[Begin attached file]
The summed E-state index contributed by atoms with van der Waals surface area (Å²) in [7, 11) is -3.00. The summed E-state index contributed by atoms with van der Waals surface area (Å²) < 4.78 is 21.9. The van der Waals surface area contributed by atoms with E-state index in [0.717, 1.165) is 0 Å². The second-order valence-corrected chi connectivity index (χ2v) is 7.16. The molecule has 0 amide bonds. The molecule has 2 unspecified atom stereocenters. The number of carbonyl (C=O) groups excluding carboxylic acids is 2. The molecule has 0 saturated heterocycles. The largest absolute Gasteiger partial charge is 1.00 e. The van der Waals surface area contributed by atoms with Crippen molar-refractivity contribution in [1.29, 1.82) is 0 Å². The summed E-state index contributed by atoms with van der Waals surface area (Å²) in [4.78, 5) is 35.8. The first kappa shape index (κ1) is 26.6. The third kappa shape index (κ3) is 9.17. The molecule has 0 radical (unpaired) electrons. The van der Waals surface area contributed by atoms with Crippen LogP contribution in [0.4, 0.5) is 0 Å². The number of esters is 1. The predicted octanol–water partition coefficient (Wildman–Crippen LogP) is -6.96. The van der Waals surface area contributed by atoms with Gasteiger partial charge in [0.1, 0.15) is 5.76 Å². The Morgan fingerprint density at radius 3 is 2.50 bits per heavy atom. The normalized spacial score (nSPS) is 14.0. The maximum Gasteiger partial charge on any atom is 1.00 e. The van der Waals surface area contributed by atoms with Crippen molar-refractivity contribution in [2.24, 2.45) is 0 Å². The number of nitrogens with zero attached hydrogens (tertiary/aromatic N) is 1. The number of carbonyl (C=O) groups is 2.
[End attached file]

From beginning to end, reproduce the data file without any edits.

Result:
The summed E-state index contributed by atoms with van der Waals surface area (Å²) in [7, 11) is -3.00. The summed E-state index contributed by atoms with van der Waals surface area (Å²) < 4.78 is 21.9. The van der Waals surface area contributed by atoms with E-state index in [0.717, 1.165) is 0 Å². The second-order valence-corrected chi connectivity index (χ2v) is 7.16. The molecule has 0 amide bonds. The molecule has 2 unspecified atom stereocenters. The number of carbonyl (C=O) groups excluding carboxylic acids is 2. The molecule has 0 saturated heterocycles. The largest absolute Gasteiger partial charge is 1.00 e. The van der Waals surface area contributed by atoms with Crippen molar-refractivity contribution in [1.29, 1.82) is 0 Å². The summed E-state index contributed by atoms with van der Waals surface area (Å²) in [4.78, 5) is 35.8. The first kappa shape index (κ1) is 26.6. The third kappa shape index (κ3) is 9.17. The molecule has 0 radical (unpaired) electrons. The van der Waals surface area contributed by atoms with Crippen LogP contribution in [0.4, 0.5) is 0 Å². The number of esters is 1. The predicted octanol–water partition coefficient (Wildman–Crippen LogP) is -6.96. The van der Waals surface area contributed by atoms with Gasteiger partial charge in [0.1, 0.15) is 5.76 Å². The Morgan fingerprint density at radius 3 is 2.50 bits per heavy atom. The normalized spacial score (nSPS) is 14.0. The maximum Gasteiger partial charge on any atom is 1.00 e. The van der Waals surface area contributed by atoms with Crippen molar-refractivity contribution in [2.24, 2.45) is 0 Å². The number of nitrogens with zero attached hydrogens (tertiary/aromatic N) is 1. The number of carbonyl (C=O) groups is 2.